Schroder Income Growth 20 February 2023
This is a non-independent marketing communication commissioned by Schroder Investment Management. The report has not been prepared in accordance with legal requirements designed to promote the independence of investment research and is not subject to any prohibition on the dealing ahead of the dissemination of investment research.
Schroder Income Growth Fund (LON:SCF) has an objective to generate real growth in income and capital. The lead manager is Sue Noffke and alongside her are co-managers Andy Simpson and Matthew Bennison. The team are essentially bottom-up stock-pickers seeking mispriced stocks. They run a concentrated portfolio of between 35 and 45 stocks, seeking to identify companies with strong fundamentals that the market has failed to value appropriately. Given the income objective, the team place an emphasis on balance sheet strength, cash generation and the potential of a company to pay sustainable long-term dividends.
Sue and the team are style-agnostic in their approach to running SCF’s portfolio. Any styles or themes that do emerge are as a result of the bottom-up stock picks. Investment themes that have emerged include a number of stocks involved in energy transition and infrastructure, and those which have inflation-protection properties or are resilient franchises. The team’s long-term approach lends itself well to the explicit integration of ESG analysis and focus on active ownership, as these are issues that tend to play out over years and not months.
The performance of SCF has been impressive, the trust beating the benchmark over the short, medium and long term (see Performance section) and its income generating capacity is strong. Its current dividend yield is approximately 4.2%, materially better than that of the benchmark. The underlying portfolio’s income has broadly recovered back to the pre-pandemic levels, ahead of the wider market and the dividends were fully-covered over the last financial year, whilst revenue reserves are strong. SCF sits amongst the AIC’s ‘Dividend Heroes’ list, having consistently raised the dividend every year, since launch in 1996, with a growth rate comfortably ahead of inflation (see Dividend section).
We believe the strong performance track record has helped SCF’s discount to narrow over the years, where it now trades around par. The latest gearing level is approximately 12% and its latest OCF is 0.74%.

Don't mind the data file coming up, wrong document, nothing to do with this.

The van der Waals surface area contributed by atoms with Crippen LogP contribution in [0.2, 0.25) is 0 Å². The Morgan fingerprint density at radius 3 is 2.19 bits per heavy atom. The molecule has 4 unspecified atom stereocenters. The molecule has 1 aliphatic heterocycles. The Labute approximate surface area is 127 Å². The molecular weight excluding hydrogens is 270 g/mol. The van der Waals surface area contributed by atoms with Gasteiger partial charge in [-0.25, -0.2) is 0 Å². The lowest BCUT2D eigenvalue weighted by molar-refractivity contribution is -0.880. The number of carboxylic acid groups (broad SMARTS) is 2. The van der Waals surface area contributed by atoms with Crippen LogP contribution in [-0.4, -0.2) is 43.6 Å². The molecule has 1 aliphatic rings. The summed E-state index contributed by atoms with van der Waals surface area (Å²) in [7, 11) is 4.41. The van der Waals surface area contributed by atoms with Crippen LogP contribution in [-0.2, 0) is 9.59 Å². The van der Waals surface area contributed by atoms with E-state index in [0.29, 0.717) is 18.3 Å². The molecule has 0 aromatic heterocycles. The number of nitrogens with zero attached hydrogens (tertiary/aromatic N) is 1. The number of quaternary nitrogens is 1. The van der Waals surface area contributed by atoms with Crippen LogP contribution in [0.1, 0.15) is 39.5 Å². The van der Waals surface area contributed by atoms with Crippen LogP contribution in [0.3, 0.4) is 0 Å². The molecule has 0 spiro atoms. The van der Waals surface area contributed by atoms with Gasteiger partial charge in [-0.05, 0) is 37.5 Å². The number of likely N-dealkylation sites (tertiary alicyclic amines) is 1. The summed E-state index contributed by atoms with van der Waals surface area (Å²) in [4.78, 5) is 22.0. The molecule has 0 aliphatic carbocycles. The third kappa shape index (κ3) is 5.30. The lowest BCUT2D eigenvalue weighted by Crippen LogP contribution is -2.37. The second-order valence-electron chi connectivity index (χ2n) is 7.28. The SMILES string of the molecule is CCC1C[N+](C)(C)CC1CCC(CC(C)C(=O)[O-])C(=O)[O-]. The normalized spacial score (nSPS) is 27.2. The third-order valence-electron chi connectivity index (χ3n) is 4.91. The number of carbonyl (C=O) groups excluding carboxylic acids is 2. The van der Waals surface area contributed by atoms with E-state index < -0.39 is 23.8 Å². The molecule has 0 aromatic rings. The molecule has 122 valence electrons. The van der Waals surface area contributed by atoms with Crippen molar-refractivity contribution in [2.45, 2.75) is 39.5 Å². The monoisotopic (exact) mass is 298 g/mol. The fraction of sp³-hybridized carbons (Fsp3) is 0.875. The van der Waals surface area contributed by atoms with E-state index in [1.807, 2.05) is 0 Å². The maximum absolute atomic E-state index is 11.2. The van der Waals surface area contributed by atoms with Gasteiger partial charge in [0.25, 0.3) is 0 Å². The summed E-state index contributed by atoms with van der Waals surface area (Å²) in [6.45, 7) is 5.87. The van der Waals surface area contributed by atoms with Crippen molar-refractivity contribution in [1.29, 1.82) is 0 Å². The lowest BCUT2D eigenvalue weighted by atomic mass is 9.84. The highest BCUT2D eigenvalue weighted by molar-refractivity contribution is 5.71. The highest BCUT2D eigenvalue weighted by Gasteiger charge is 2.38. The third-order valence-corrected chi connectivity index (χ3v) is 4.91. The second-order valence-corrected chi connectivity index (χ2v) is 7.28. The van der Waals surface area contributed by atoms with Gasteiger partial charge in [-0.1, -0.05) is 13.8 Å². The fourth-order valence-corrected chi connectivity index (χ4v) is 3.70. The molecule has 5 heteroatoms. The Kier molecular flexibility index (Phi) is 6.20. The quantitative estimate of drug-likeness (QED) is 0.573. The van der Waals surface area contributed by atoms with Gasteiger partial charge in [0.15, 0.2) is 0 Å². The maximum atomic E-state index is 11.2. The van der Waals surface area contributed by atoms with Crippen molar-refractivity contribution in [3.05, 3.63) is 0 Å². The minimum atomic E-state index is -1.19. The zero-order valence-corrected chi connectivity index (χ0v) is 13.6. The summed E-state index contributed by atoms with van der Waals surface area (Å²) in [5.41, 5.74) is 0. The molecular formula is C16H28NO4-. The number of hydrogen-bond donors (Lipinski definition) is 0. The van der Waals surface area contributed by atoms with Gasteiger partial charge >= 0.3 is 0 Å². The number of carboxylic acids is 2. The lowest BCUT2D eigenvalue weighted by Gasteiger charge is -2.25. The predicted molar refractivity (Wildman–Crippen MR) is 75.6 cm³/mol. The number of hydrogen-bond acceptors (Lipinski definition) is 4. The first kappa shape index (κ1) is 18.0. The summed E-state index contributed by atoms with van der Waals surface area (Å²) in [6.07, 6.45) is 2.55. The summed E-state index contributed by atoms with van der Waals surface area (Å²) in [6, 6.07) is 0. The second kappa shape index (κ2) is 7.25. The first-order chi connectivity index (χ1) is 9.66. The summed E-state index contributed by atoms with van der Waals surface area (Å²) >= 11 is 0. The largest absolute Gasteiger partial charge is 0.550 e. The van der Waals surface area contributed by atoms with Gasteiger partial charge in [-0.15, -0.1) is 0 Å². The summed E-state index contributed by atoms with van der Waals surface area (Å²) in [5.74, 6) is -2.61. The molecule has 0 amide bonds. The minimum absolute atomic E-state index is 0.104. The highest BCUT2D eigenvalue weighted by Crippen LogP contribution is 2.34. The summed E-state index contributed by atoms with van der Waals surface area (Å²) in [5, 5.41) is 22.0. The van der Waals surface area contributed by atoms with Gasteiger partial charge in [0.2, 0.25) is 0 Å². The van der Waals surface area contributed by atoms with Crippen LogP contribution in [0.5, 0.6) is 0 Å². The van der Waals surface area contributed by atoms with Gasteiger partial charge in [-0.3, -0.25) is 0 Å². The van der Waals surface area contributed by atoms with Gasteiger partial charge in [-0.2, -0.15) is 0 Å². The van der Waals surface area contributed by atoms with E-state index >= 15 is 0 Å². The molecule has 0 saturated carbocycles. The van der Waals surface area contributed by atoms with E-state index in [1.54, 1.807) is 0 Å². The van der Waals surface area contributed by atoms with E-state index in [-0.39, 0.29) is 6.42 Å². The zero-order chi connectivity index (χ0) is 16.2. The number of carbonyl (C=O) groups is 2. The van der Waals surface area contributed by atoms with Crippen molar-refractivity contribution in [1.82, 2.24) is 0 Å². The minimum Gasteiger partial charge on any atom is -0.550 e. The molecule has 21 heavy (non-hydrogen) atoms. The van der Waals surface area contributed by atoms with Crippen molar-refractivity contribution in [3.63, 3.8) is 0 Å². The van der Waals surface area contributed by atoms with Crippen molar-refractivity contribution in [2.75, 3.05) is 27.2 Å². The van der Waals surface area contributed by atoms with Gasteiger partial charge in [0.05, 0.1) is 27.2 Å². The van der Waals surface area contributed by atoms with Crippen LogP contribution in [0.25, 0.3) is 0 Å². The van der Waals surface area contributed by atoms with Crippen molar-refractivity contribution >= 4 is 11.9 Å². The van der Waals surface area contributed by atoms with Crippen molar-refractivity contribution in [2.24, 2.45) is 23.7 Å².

Sue and the team’s high-conviction approach to running the portfolio has rewarded investors well over various time horizons. Their disciplined fundamentals-based valuation approach has resulted in well-timed entries and exits in key stocks, such as Shell, and positioned the portfolio well to meet some of the challenges investors are likely to face, including higher levels of inflation and the need to decarbonise and head towards net zero.
We believe the team have balanced the portfolio well to continue to deliver on its strong current level of income through the more resilient stocks amongst the financial sector, as well as utilities and energy sectors. Meanwhile, strong income growth and capital growth potential is found in the portfolio’s outsized exposure to the consumer discretionary sector and overweight exposure towards mid and small caps. Whilst there may be concerns in the market over growth stocks, SCF’s mid and small-cap positions have a tendency of not being expensively priced.
Overall, we believe that SCF is an attractive proposition for income investors looking for real growth in income and capital over the long term. We note that, thanks to the gearing, it has a high level of exposure to the market, which brings risks in falling markets but could benefit shareholders if the current renewed optimism about 2023 proves warranted.
- Consistent track record of income growth easily beating inflation over longer-term
- Deep knowledge and experience of the management team combined with access to analytical resources of the wider group
- Aligned to long-term structural growth themes to allow income growth
- Short-term inflation likely to be higher than income growth
- Gearing can magnify downside
- Mid-cap overweight may bring volatility